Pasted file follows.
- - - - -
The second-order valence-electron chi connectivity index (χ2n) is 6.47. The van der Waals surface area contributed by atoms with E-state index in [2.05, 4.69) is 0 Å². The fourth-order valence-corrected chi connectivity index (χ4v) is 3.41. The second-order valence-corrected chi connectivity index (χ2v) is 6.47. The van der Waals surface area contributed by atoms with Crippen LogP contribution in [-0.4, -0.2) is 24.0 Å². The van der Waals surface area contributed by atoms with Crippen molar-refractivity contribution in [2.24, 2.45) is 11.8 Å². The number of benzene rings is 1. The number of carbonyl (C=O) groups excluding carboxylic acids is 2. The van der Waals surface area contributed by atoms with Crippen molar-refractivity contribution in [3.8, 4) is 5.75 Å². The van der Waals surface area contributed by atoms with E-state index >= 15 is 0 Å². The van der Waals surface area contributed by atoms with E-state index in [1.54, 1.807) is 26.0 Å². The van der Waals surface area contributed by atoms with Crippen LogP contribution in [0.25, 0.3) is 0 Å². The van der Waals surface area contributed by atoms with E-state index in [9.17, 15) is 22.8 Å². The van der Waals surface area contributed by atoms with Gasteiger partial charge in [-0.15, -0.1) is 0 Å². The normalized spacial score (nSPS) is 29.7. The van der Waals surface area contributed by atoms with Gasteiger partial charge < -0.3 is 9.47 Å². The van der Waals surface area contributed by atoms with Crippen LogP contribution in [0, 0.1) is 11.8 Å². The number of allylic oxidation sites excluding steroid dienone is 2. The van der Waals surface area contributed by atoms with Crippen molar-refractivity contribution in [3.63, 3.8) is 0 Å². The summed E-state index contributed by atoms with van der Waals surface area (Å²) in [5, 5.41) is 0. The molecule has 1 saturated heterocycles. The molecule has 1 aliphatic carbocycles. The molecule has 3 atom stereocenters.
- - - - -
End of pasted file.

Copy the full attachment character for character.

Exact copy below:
The second-order valence-electron chi connectivity index (χ2n) is 6.47. The van der Waals surface area contributed by atoms with E-state index in [2.05, 4.69) is 0 Å². The fourth-order valence-corrected chi connectivity index (χ4v) is 3.41. The second-order valence-corrected chi connectivity index (χ2v) is 6.47. The van der Waals surface area contributed by atoms with Crippen LogP contribution in [-0.4, -0.2) is 24.0 Å². The van der Waals surface area contributed by atoms with Crippen molar-refractivity contribution in [2.24, 2.45) is 11.8 Å². The number of benzene rings is 1. The number of carbonyl (C=O) groups excluding carboxylic acids is 2. The van der Waals surface area contributed by atoms with Crippen molar-refractivity contribution in [3.8, 4) is 5.75 Å². The van der Waals surface area contributed by atoms with E-state index >= 15 is 0 Å². The van der Waals surface area contributed by atoms with E-state index in [1.54, 1.807) is 26.0 Å². The van der Waals surface area contributed by atoms with Crippen LogP contribution in [0.25, 0.3) is 0 Å². The van der Waals surface area contributed by atoms with E-state index in [9.17, 15) is 22.8 Å². The van der Waals surface area contributed by atoms with Gasteiger partial charge in [-0.15, -0.1) is 0 Å². The normalized spacial score (nSPS) is 29.7. The van der Waals surface area contributed by atoms with Gasteiger partial charge < -0.3 is 9.47 Å². The van der Waals surface area contributed by atoms with Crippen LogP contribution in [0, 0.1) is 11.8 Å². The number of allylic oxidation sites excluding steroid dienone is 2. The van der Waals surface area contributed by atoms with Crippen molar-refractivity contribution in [3.63, 3.8) is 0 Å². The summed E-state index contributed by atoms with van der Waals surface area (Å²) in [5, 5.41) is 0. The molecule has 1 saturated heterocycles. The molecule has 1 aliphatic carbocycles. The molecule has 3 atom stereocenters.